SAN DIEGO (CN) – The Upper Deck Co. claims in court that a competitor tried to shake it down for $350,000, falsely accusing it of violating “alleged copyrights” on trading cards of U.S. politicians.
Carlsbad-based Upper Deck sued Executive Trading LLC, of Tacoma, Wash., in Federal Court.
“In July of 2012, defendant sent plaintiff a litigation demand letter accusing plaintiff of ‘stealing’ their ‘ideas’ for political cards, of violating certain alleged copyrights, and demanding that Upper Deck pay plaintiff $350,000,” the complaint states. “It is entirely unclear how defendant came up with that number. The demand figure, as well as the demand letter itself suggests nothing more than a shakedown of plaintiff. Plaintiff started developing and distributing political cards well before defendant even existed.”
Upper Deck calls Executive Trading’s demand “meritless and spiteful” and says its own “World of Politics” cards are “lawful and valid.”
Upper Deck, known primarily for its baseball cards, claims that it began selling limited-edition trading cards with political themes “years ago.” It claims it has released cards featuring all 44 U.S. presidents, Sarah Palin, and even a series of “Obama dog cards” depicting the “first dog,” Bo.
Upper Deck’s political cards “were used as rare, special, and limited-edition random inserts in packs of already-existing trading card lines such as baseball cards,” the complaint states. “The idea was the consumers would be drawn to the rarity of the special political insert cards and the prospect of being lucky and finding one in a pack of, say, Upper Deck baseball cards, would promote sales.
Upper Deck claims it’s been producing U.S. history card since the 199s, and that political trading cards have existed since the late 1800s.
Upper Deck’s nine limited-edition “World of Politics” trading cards feature political figures from the Republican presidential primary and 2012 general election, including Newt Gingrich, Michele Bachmann, Ron Paul, Herman Cain, Mitt Romney and Rick Santorum, who is “‘depicted throwing a baseball.'”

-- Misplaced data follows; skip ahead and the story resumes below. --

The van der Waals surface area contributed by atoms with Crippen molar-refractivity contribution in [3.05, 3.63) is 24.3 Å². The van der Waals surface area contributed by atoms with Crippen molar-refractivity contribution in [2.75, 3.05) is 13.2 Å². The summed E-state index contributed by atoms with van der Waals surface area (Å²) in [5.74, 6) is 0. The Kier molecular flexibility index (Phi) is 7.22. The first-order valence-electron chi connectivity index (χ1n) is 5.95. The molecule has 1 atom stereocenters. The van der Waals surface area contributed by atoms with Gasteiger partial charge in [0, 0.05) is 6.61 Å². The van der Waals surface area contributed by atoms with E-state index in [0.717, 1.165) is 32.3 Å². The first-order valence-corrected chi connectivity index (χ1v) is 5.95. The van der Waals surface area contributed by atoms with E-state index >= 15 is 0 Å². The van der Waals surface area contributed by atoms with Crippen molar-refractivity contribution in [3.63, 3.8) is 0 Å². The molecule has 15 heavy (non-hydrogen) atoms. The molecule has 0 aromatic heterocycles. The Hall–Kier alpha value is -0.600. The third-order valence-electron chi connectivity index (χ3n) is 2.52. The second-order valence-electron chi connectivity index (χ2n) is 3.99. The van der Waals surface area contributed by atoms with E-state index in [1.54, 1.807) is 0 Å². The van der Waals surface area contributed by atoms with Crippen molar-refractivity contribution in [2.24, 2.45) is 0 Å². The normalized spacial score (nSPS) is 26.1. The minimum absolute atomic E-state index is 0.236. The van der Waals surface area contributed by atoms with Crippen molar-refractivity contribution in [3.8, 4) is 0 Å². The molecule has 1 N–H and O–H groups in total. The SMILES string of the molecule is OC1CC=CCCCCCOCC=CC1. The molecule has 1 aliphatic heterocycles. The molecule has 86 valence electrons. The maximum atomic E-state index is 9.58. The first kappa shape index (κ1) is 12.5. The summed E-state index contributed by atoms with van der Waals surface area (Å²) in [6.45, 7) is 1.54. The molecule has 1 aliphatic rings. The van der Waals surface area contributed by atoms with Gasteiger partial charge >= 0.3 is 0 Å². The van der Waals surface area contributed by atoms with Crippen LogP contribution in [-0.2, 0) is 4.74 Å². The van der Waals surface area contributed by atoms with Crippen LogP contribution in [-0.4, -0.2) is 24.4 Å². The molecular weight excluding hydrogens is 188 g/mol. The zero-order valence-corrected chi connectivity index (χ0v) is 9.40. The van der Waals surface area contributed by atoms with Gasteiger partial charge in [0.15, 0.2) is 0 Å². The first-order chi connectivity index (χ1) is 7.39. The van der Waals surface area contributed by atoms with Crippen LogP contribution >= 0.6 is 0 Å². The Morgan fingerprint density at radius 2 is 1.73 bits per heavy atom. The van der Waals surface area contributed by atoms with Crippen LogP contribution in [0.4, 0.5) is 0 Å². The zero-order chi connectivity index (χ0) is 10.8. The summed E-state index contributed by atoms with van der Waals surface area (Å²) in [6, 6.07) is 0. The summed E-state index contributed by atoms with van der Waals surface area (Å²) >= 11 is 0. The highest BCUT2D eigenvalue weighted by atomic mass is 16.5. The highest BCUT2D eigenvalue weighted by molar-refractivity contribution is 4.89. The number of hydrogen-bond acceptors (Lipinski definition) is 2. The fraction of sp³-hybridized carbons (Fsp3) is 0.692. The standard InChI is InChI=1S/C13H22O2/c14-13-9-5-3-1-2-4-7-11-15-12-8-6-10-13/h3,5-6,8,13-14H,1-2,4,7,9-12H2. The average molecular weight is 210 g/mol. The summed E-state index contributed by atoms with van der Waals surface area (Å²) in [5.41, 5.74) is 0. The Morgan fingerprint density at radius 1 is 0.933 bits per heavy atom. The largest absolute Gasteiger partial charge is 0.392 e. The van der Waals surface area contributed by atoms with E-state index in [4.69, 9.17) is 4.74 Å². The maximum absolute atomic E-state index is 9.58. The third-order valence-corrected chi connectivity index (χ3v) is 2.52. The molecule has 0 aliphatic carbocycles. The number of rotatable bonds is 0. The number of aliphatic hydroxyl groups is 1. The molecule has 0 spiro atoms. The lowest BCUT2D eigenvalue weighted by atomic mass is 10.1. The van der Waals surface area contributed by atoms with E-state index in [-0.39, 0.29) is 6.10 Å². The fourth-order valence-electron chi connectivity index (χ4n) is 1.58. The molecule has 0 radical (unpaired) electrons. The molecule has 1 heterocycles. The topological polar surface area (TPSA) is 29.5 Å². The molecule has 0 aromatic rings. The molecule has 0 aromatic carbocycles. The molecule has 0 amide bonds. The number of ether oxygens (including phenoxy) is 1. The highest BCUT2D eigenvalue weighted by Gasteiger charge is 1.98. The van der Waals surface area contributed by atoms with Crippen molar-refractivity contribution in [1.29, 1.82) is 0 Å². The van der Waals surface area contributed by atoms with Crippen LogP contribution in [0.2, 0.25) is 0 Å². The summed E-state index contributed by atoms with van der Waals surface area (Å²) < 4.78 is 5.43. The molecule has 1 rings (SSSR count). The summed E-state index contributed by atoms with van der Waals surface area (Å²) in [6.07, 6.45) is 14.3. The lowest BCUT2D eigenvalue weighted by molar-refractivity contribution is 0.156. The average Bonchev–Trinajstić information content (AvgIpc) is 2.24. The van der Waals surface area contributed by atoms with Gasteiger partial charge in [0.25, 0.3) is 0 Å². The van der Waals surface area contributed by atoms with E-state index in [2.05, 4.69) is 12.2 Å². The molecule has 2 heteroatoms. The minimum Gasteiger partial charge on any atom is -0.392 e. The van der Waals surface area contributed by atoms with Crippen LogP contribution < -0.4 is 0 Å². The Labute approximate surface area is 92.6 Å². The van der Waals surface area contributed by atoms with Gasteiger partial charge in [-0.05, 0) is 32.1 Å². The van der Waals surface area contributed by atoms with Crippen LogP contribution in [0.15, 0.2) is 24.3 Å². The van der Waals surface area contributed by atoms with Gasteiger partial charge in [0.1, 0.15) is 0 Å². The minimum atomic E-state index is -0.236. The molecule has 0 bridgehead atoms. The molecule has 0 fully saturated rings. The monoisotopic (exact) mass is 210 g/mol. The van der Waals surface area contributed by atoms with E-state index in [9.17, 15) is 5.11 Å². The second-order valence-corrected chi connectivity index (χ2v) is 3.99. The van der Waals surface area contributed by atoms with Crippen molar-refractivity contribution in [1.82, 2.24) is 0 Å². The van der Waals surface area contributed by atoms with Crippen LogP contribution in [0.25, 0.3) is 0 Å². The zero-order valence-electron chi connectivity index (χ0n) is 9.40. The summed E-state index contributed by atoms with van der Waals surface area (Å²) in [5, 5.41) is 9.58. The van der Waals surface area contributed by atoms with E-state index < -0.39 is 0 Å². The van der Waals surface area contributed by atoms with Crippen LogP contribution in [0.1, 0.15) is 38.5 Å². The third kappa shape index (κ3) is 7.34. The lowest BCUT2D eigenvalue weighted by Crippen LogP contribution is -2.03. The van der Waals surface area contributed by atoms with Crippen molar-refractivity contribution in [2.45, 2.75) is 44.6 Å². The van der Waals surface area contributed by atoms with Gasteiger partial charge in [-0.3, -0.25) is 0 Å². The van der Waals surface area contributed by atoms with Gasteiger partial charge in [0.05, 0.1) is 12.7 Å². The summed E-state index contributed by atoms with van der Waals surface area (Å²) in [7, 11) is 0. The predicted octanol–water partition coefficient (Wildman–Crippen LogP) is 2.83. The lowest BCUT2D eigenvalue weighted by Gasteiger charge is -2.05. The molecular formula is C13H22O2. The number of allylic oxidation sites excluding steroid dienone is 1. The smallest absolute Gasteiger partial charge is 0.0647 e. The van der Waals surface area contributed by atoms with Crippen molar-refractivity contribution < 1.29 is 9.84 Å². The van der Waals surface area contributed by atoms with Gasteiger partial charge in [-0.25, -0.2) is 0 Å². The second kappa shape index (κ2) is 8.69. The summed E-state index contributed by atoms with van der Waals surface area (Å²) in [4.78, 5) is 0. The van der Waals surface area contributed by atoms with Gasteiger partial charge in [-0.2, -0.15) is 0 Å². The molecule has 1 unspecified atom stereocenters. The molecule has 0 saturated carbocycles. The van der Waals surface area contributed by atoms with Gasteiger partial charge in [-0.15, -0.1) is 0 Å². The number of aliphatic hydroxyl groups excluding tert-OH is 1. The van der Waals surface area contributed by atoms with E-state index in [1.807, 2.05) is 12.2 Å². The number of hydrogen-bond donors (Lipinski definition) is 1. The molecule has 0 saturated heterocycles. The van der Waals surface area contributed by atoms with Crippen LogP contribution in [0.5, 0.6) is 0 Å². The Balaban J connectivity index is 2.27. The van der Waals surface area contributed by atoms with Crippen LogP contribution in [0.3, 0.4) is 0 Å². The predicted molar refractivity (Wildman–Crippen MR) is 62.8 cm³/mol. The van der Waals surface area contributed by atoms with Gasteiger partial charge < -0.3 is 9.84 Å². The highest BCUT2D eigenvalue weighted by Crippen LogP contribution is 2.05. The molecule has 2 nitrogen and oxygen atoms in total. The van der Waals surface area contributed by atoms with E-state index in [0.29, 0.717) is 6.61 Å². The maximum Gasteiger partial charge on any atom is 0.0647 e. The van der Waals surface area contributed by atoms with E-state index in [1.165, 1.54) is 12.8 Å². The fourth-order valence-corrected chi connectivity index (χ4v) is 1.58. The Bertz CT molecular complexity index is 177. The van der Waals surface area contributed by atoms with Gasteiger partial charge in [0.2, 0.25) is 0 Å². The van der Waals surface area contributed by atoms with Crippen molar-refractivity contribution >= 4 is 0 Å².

Upper Deck says Executive Trading’s demand letter was based on defendant’s “non-industry standard size” trading cards of members of all three branches of the federal government.
“Defendant also claims that plaintiff violated a ‘confidentiality agreement’ entered into between plaintiff and defendant when defendant sought out plaintiff early on in its formation and pitched the idea of selling stand-alone complete sets of figures within the legislative, executive, and judicial branches of our government,” the complaint states. “Defendant sought a business relationship with plaintiff to help develop whole educational sets depicting already-elected officials as a stand-alone product and on non-standard card stock. Plaintiff ultimately elected not to dive into this different area and stuck, instead, with its tested method of inserting special cards depicting popular candidates/hopefuls (as well as some already-elected officials), on standard stock, as rare promotional inserts in existing card sets. Defendant’s threats and contentions are wholly without merit.”
But President of Executive Trading Justen VanGrinsven told Courthouse News that the complaint was “a preemptive move after Executive Trading’s lawyers provided it [Upper Deck] with notice that Executive Trading was claiming Upper Deck stole its intellectual property and breached the nondisclosure agreement.”
“We expect that a major counterclaim will be filed against Upper Deck in California and that the case will be litigated in Washington,” VanGrinsven said in an email.
Upper Deck seeks declaratory judgment and costs.
It is represented by Alex Tomasevic with Nicholas & Butler.